Obviously, I watch many more movies than I actually review on this site. Generally I feel like I have to have something to say, some perspective that’s worth sharing with you because I’m not seeing it in mainstream reviews or on other sites. Usually, I like it to be a good movie that’s not getting recognized, or even a performance that’s worth seeing in an otherwise bad movie.
But every once in a rare while, a movie that is altogether bad makes me reflect on something worth sharing.
The movie in question is The Hills Have Eyes 2, and it is, hands down, a bad movie. Not even a so-bad-it’s-good, grindhouse-worthy flick like Black Christmas. Just bad. But the hell of it is, I was kind of excited to see it. I knew better than to get all pumped up for it, but you may recall I linked to a really inventive teaser a while back, and the more I thought about it, the more I think there is something to be said for the first Hills Have Eyes remake.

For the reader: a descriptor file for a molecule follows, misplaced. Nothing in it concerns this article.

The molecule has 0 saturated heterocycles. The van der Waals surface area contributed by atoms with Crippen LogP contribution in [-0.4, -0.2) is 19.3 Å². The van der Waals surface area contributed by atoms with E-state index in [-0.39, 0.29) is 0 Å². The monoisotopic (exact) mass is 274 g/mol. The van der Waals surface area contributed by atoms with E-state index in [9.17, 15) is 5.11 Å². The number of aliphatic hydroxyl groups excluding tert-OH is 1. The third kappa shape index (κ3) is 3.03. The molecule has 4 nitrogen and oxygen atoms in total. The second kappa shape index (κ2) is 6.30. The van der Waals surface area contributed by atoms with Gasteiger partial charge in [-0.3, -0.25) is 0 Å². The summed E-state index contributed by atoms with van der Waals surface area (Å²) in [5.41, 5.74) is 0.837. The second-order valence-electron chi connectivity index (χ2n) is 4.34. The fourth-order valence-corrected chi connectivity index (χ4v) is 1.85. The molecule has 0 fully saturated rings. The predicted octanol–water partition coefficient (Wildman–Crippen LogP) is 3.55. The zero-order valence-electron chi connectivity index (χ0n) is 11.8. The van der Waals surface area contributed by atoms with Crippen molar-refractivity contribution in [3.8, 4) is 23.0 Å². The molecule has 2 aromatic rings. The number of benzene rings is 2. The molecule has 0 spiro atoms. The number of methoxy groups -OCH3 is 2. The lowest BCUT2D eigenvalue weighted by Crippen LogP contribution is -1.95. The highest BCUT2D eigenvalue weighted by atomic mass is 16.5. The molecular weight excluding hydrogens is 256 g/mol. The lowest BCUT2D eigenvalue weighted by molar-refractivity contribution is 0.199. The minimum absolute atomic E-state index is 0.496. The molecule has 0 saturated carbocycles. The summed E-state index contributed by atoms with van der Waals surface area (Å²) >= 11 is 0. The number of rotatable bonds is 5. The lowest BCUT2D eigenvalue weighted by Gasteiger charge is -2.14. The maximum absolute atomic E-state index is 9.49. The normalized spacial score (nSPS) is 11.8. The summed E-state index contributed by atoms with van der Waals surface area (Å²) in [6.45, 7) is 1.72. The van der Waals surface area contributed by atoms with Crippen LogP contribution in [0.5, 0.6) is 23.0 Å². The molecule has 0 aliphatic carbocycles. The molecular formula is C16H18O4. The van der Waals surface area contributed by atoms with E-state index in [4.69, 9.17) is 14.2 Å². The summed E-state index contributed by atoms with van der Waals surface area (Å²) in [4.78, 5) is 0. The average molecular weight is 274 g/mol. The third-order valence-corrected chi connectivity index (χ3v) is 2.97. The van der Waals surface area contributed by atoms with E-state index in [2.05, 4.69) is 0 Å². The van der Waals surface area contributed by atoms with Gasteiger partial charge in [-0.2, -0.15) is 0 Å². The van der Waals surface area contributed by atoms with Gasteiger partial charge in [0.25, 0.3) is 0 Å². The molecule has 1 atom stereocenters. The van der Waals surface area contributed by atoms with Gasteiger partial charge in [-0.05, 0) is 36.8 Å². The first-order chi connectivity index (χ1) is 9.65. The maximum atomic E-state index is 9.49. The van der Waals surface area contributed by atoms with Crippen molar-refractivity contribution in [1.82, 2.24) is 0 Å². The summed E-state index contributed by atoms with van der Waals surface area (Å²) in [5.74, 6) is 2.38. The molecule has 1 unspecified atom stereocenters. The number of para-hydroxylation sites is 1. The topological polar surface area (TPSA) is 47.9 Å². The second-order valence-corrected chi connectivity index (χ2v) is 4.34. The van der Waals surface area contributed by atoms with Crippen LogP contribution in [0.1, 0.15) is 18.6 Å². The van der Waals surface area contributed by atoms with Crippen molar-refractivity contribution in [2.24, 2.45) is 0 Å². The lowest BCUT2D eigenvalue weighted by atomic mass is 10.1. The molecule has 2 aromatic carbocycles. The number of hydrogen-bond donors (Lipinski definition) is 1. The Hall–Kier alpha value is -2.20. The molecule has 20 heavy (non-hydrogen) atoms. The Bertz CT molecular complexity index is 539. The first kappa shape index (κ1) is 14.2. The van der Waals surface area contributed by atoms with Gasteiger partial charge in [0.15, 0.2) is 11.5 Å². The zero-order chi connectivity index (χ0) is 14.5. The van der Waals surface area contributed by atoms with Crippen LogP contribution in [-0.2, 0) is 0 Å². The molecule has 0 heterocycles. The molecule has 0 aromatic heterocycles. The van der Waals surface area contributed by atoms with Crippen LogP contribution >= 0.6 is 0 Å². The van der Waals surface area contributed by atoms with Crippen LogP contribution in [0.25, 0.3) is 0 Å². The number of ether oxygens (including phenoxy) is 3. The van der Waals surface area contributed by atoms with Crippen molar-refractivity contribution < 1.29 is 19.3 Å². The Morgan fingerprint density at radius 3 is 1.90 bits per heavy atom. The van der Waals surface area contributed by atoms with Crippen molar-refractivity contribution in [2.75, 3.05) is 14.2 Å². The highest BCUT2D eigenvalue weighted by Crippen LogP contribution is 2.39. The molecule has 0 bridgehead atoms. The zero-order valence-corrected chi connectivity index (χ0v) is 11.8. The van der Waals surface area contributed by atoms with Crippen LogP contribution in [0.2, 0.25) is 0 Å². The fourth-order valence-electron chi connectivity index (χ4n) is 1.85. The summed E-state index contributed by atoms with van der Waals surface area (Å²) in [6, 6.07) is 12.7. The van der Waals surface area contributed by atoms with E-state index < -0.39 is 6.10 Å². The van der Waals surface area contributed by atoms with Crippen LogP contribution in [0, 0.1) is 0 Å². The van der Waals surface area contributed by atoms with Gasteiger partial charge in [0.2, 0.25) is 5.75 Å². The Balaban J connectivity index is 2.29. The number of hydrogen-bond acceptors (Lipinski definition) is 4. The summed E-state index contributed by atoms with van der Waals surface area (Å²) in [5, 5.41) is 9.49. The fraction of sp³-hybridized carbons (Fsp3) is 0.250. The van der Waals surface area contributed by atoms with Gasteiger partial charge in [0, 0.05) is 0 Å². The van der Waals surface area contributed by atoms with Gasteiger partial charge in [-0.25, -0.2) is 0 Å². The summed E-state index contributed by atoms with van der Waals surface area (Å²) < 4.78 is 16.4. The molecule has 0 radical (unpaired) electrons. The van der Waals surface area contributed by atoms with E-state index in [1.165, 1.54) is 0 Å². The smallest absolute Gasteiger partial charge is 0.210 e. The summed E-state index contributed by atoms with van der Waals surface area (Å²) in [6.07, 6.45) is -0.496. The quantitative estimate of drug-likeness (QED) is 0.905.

Now I know that 70′s pulp purists are jumping up and down about the integrity of the original. Settle down, Craven-ites. Just hear me out. Movies like that generally aren’t my cup of tea as horror films go, but there was a run there where I saw a lot of them in crowded theatres on opening night. I’m thinking here of Saw II, Hostel, and Hills. These last two in particular struck me really as more of revenge films (a la Man on Fire, let’s say) than traditional horror films, albeit told wildly out of proportion. They all use serious, hard-core violence to make your blood boil and your stomach turn as they set up their bad guys for the first two acts. Then the third act involves the protagonist exacting revenge on these guys because they really… really… deserve it.